Wlliam Gilmore Simms
Mellichampe: A Legend of the Santee >> Chapter I: The Curtain Rises >> Page 13

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Novel (Romance) | Redfield | 1854
Transcription THE CURTAIN RISES. 13
several questions which Proctor had asked him, almost in a
breath. Siill, however, the reply of the half-breed was found
rather to accord with the first than the last expression of his
air and attitude.
And if you was to hang me up, major, you wouldn't be any
the wiser, and would hear much less than if you was to let me
No trifling, sirrah, but speak to the point, and quickly : I
am in no mood for jest. Speak out, and say what is the part
you have taken in this business. The truth, sirrah the
truth only will serve you."
I'm no rebel, major, as you ought to know by this time.
As for the truth, I'm sure I can tell it, if you'd ax me one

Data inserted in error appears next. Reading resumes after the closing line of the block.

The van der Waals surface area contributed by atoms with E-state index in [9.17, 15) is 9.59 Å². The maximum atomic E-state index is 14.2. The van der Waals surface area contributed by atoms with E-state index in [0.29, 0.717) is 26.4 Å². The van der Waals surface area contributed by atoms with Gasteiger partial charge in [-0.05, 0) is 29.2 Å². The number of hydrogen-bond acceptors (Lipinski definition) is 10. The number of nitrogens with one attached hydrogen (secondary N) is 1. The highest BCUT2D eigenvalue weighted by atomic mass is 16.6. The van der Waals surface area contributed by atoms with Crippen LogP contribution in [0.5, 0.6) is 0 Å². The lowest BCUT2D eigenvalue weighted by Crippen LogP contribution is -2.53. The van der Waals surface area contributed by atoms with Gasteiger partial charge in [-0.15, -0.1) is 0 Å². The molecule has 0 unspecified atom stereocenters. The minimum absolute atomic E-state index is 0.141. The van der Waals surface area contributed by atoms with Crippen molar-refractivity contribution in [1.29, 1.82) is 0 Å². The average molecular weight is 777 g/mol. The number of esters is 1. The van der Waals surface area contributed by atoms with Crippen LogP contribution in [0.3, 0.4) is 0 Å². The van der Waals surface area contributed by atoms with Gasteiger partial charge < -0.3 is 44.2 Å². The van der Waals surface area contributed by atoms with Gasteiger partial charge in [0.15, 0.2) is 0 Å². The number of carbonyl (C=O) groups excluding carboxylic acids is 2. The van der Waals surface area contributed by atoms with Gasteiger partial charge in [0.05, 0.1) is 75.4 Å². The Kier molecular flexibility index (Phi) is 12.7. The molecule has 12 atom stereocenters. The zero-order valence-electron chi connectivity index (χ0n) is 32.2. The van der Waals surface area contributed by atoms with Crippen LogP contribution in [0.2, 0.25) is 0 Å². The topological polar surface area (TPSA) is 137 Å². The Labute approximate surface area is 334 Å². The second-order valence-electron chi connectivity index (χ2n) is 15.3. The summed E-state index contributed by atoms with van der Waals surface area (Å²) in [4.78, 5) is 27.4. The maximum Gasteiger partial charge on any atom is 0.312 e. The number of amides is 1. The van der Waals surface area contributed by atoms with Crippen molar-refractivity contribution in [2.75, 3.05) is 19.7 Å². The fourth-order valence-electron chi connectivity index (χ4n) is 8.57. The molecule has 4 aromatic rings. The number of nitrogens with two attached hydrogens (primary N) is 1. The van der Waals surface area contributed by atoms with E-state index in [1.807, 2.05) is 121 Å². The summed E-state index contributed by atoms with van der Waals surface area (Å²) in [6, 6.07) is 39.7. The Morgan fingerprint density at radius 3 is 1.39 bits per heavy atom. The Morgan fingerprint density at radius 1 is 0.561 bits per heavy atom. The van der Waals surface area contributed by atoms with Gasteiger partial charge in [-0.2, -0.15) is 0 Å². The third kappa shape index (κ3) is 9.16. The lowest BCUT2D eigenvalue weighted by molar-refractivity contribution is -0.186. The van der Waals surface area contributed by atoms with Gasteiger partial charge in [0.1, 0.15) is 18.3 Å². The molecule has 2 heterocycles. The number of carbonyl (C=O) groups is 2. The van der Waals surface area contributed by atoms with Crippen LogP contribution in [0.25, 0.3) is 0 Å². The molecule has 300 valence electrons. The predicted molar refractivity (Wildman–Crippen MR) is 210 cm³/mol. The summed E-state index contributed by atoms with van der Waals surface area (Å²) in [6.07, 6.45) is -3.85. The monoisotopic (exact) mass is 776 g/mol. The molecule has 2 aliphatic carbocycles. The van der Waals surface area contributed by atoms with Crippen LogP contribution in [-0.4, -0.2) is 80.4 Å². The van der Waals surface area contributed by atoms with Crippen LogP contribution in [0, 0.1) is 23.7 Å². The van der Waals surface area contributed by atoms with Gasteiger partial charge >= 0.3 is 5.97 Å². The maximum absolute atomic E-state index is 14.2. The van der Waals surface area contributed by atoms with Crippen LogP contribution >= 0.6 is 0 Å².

thing at a time. I a'n't sparing of the truth when I've
got it.""I do know you, sirrah, and know you too well to trust
you much. Briefly, then, and without prevarication, do you
know the parties who rescued Colonel Walton? What do
you know of the matter ? The whole truth ; for I have the
means of knowing whether you speak falsely or not."
Well, now, major, I knows no great deal; but what I
knows is the truth, and that I'll tell. The men who foot here
were Marion's men, I reckon. I looked out from the ba,y-
bushes there; I was doubled up in a heap, and I seed the
whole business, from the very first jump."
Relate the matter."
Relate oh, ay tell it, you mean. Why, then, sir,
the rebels came down the trace, from out the cypress, I reckon,
and --"
Who led them ?" denianded Proctor, impatiently.
Why I reckon 'twas Major Singleton."
Reckon ! Do you not know, sir ?"" Well, yes, major, I may say I do, seeing that I seed him
myself."" And why, sirrah, did you not shoot him down ? You knew
he was a rebel that a price was set upon his head that
you could have rendered no better service to your king and
to yourself, than by bringing in the ears of a traitor so